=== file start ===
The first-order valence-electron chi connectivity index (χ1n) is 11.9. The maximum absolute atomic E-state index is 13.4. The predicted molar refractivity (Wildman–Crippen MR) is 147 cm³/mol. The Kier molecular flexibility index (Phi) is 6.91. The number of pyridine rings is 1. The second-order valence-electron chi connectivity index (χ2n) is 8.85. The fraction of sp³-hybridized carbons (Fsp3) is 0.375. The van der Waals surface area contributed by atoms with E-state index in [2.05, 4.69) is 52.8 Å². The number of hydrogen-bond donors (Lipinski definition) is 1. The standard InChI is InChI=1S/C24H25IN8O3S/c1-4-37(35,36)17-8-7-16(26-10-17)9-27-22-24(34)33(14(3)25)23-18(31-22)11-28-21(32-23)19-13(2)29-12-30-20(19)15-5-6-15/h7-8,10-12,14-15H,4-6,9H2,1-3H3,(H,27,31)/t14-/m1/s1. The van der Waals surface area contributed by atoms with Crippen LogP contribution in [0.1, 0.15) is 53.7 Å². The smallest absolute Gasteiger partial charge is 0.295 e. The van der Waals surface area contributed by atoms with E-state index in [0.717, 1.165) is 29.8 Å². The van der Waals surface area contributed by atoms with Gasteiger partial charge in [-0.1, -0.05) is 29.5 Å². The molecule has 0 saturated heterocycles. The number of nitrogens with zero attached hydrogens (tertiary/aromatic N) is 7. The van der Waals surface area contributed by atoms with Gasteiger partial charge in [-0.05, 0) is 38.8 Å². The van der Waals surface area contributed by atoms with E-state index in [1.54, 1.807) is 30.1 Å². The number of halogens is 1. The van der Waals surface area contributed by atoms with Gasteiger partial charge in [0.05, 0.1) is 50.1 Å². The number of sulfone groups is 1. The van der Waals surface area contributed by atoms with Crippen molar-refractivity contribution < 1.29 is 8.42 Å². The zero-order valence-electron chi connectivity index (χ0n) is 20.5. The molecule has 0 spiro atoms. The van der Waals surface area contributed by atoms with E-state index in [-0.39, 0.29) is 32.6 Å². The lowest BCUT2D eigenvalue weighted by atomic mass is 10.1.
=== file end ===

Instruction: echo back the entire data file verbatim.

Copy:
The first-order valence-electron chi connectivity index (χ1n) is 11.9. The maximum absolute atomic E-state index is 13.4. The predicted molar refractivity (Wildman–Crippen MR) is 147 cm³/mol. The Kier molecular flexibility index (Phi) is 6.91. The number of pyridine rings is 1. The second-order valence-electron chi connectivity index (χ2n) is 8.85. The fraction of sp³-hybridized carbons (Fsp3) is 0.375. The van der Waals surface area contributed by atoms with E-state index in [2.05, 4.69) is 52.8 Å². The number of hydrogen-bond donors (Lipinski definition) is 1. The standard InChI is InChI=1S/C24H25IN8O3S/c1-4-37(35,36)17-8-7-16(26-10-17)9-27-22-24(34)33(14(3)25)23-18(31-22)11-28-21(32-23)19-13(2)29-12-30-20(19)15-5-6-15/h7-8,10-12,14-15H,4-6,9H2,1-3H3,(H,27,31)/t14-/m1/s1. The van der Waals surface area contributed by atoms with Crippen LogP contribution in [0.1, 0.15) is 53.7 Å². The smallest absolute Gasteiger partial charge is 0.295 e. The van der Waals surface area contributed by atoms with E-state index in [0.717, 1.165) is 29.8 Å². The van der Waals surface area contributed by atoms with Gasteiger partial charge in [-0.1, -0.05) is 29.5 Å². The molecule has 0 saturated heterocycles. The number of nitrogens with zero attached hydrogens (tertiary/aromatic N) is 7. The van der Waals surface area contributed by atoms with Gasteiger partial charge in [-0.05, 0) is 38.8 Å². The van der Waals surface area contributed by atoms with E-state index in [1.54, 1.807) is 30.1 Å². The number of halogens is 1. The van der Waals surface area contributed by atoms with Gasteiger partial charge in [0.05, 0.1) is 50.1 Å². The number of sulfone groups is 1. The van der Waals surface area contributed by atoms with Crippen molar-refractivity contribution < 1.29 is 8.42 Å². The zero-order valence-electron chi connectivity index (χ0n) is 20.5. The molecule has 0 spiro atoms. The van der Waals surface area contributed by atoms with E-state index in [-0.39, 0.29) is 32.6 Å². The lowest BCUT2D eigenvalue weighted by atomic mass is 10.1.